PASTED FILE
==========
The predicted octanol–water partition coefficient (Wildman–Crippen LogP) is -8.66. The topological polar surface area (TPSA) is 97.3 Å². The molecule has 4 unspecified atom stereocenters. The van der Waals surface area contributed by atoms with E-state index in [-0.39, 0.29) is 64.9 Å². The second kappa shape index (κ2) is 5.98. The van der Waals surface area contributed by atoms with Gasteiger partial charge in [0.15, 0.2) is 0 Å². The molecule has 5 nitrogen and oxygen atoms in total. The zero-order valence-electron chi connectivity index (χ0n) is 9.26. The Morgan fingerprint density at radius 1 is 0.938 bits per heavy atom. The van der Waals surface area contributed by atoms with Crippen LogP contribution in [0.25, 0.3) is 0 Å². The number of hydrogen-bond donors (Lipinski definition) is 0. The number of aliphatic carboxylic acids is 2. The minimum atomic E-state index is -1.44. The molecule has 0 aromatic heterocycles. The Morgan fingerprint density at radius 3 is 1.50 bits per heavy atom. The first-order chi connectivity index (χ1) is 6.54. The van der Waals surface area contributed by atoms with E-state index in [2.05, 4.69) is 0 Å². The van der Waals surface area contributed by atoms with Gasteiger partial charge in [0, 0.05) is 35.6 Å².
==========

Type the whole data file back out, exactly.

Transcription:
The predicted octanol–water partition coefficient (Wildman–Crippen LogP) is -8.66. The topological polar surface area (TPSA) is 97.3 Å². The molecule has 4 unspecified atom stereocenters. The van der Waals surface area contributed by atoms with E-state index in [-0.39, 0.29) is 64.9 Å². The second kappa shape index (κ2) is 5.98. The van der Waals surface area contributed by atoms with Gasteiger partial charge in [0.15, 0.2) is 0 Å². The molecule has 5 nitrogen and oxygen atoms in total. The zero-order valence-electron chi connectivity index (χ0n) is 9.26. The Morgan fingerprint density at radius 1 is 0.938 bits per heavy atom. The van der Waals surface area contributed by atoms with Crippen LogP contribution in [0.25, 0.3) is 0 Å². The number of hydrogen-bond donors (Lipinski definition) is 0. The number of aliphatic carboxylic acids is 2. The minimum atomic E-state index is -1.44. The molecule has 0 aromatic heterocycles. The Morgan fingerprint density at radius 3 is 1.50 bits per heavy atom. The first-order chi connectivity index (χ1) is 6.54. The van der Waals surface area contributed by atoms with E-state index in [2.05, 4.69) is 0 Å². The van der Waals surface area contributed by atoms with Gasteiger partial charge in [0, 0.05) is 35.6 Å².